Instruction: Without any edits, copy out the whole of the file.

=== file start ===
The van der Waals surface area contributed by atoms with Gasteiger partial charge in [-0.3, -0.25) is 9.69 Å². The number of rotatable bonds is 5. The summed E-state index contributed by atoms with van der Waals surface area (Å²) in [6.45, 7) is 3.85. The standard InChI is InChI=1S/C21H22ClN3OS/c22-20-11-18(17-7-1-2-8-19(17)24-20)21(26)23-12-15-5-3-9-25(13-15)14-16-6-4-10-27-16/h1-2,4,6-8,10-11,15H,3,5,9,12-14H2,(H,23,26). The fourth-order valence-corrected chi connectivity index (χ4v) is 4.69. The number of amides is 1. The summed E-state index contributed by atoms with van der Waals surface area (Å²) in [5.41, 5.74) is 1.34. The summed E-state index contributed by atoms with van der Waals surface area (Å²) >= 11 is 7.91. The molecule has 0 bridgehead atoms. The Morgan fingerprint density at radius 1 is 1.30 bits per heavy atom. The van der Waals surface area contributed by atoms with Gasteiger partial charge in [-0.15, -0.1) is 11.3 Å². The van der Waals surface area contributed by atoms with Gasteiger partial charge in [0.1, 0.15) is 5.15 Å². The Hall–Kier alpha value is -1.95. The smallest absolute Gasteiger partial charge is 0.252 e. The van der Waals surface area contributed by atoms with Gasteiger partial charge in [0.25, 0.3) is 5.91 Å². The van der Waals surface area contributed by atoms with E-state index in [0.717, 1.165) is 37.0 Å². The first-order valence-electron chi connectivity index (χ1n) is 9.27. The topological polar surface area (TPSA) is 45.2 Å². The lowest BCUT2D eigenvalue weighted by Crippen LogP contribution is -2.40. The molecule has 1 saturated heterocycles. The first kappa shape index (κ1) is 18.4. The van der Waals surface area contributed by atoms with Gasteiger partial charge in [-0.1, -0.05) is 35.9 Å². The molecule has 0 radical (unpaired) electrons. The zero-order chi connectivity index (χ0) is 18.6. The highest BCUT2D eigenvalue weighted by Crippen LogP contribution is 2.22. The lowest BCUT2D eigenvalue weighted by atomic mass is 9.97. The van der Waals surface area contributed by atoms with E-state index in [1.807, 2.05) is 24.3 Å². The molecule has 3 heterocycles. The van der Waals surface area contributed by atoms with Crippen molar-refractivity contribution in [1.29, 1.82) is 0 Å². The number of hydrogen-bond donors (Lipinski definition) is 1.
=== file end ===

The van der Waals surface area contributed by atoms with Gasteiger partial charge in [-0.3, -0.25) is 9.69 Å². The number of rotatable bonds is 5. The summed E-state index contributed by atoms with van der Waals surface area (Å²) in [6.45, 7) is 3.85. The standard InChI is InChI=1S/C21H22ClN3OS/c22-20-11-18(17-7-1-2-8-19(17)24-20)21(26)23-12-15-5-3-9-25(13-15)14-16-6-4-10-27-16/h1-2,4,6-8,10-11,15H,3,5,9,12-14H2,(H,23,26). The fourth-order valence-corrected chi connectivity index (χ4v) is 4.69. The number of amides is 1. The summed E-state index contributed by atoms with van der Waals surface area (Å²) in [5.41, 5.74) is 1.34. The summed E-state index contributed by atoms with van der Waals surface area (Å²) >= 11 is 7.91. The molecule has 0 bridgehead atoms. The Morgan fingerprint density at radius 1 is 1.30 bits per heavy atom. The van der Waals surface area contributed by atoms with Gasteiger partial charge in [-0.15, -0.1) is 11.3 Å². The van der Waals surface area contributed by atoms with Gasteiger partial charge in [0.1, 0.15) is 5.15 Å². The Hall–Kier alpha value is -1.95. The smallest absolute Gasteiger partial charge is 0.252 e. The van der Waals surface area contributed by atoms with Gasteiger partial charge in [0.25, 0.3) is 5.91 Å². The van der Waals surface area contributed by atoms with E-state index in [0.717, 1.165) is 37.0 Å². The first-order valence-electron chi connectivity index (χ1n) is 9.27. The topological polar surface area (TPSA) is 45.2 Å². The lowest BCUT2D eigenvalue weighted by Crippen LogP contribution is -2.40. The molecule has 1 saturated heterocycles. The first kappa shape index (κ1) is 18.4. The van der Waals surface area contributed by atoms with Gasteiger partial charge in [-0.1, -0.05) is 35.9 Å². The molecule has 0 radical (unpaired) electrons. The zero-order chi connectivity index (χ0) is 18.6. The highest BCUT2D eigenvalue weighted by Crippen LogP contribution is 2.22. The lowest BCUT2D eigenvalue weighted by atomic mass is 9.97. The van der Waals surface area contributed by atoms with E-state index in [1.807, 2.05) is 24.3 Å². The molecule has 3 heterocycles. The van der Waals surface area contributed by atoms with Crippen molar-refractivity contribution in [1.29, 1.82) is 0 Å². The number of hydrogen-bond donors (Lipinski definition) is 1.